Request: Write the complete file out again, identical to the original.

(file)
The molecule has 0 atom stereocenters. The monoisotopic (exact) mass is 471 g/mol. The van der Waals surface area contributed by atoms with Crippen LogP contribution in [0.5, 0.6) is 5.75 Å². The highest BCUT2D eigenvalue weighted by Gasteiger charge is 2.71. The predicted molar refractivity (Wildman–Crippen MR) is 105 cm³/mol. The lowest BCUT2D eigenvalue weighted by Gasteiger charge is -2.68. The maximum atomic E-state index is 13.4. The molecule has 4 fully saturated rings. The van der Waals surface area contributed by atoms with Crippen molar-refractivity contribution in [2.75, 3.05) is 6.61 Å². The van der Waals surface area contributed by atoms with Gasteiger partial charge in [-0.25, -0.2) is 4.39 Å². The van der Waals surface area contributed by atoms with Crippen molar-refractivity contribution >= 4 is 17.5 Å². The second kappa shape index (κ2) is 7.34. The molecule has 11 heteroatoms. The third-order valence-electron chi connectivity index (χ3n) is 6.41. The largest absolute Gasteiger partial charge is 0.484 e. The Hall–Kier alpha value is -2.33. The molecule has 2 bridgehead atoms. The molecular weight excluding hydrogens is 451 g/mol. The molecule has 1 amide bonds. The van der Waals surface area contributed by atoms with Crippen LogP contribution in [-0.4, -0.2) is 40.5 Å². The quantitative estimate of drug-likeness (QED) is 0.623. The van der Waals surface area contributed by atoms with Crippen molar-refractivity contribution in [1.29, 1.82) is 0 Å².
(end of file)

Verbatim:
The molecule has 0 atom stereocenters. The monoisotopic (exact) mass is 471 g/mol. The van der Waals surface area contributed by atoms with Crippen LogP contribution in [0.5, 0.6) is 5.75 Å². The highest BCUT2D eigenvalue weighted by Gasteiger charge is 2.71. The predicted molar refractivity (Wildman–Crippen MR) is 105 cm³/mol. The lowest BCUT2D eigenvalue weighted by Gasteiger charge is -2.68. The maximum atomic E-state index is 13.4. The molecule has 4 fully saturated rings. The van der Waals surface area contributed by atoms with Crippen molar-refractivity contribution in [2.75, 3.05) is 6.61 Å². The van der Waals surface area contributed by atoms with Gasteiger partial charge in [-0.25, -0.2) is 4.39 Å². The van der Waals surface area contributed by atoms with Crippen molar-refractivity contribution >= 4 is 17.5 Å². The second kappa shape index (κ2) is 7.34. The molecule has 11 heteroatoms. The third-order valence-electron chi connectivity index (χ3n) is 6.41. The largest absolute Gasteiger partial charge is 0.484 e. The Hall–Kier alpha value is -2.33. The molecule has 2 bridgehead atoms. The molecular weight excluding hydrogens is 451 g/mol. The molecule has 1 amide bonds. The van der Waals surface area contributed by atoms with Crippen LogP contribution in [-0.4, -0.2) is 40.5 Å². The quantitative estimate of drug-likeness (QED) is 0.623. The van der Waals surface area contributed by atoms with Crippen molar-refractivity contribution in [1.29, 1.82) is 0 Å².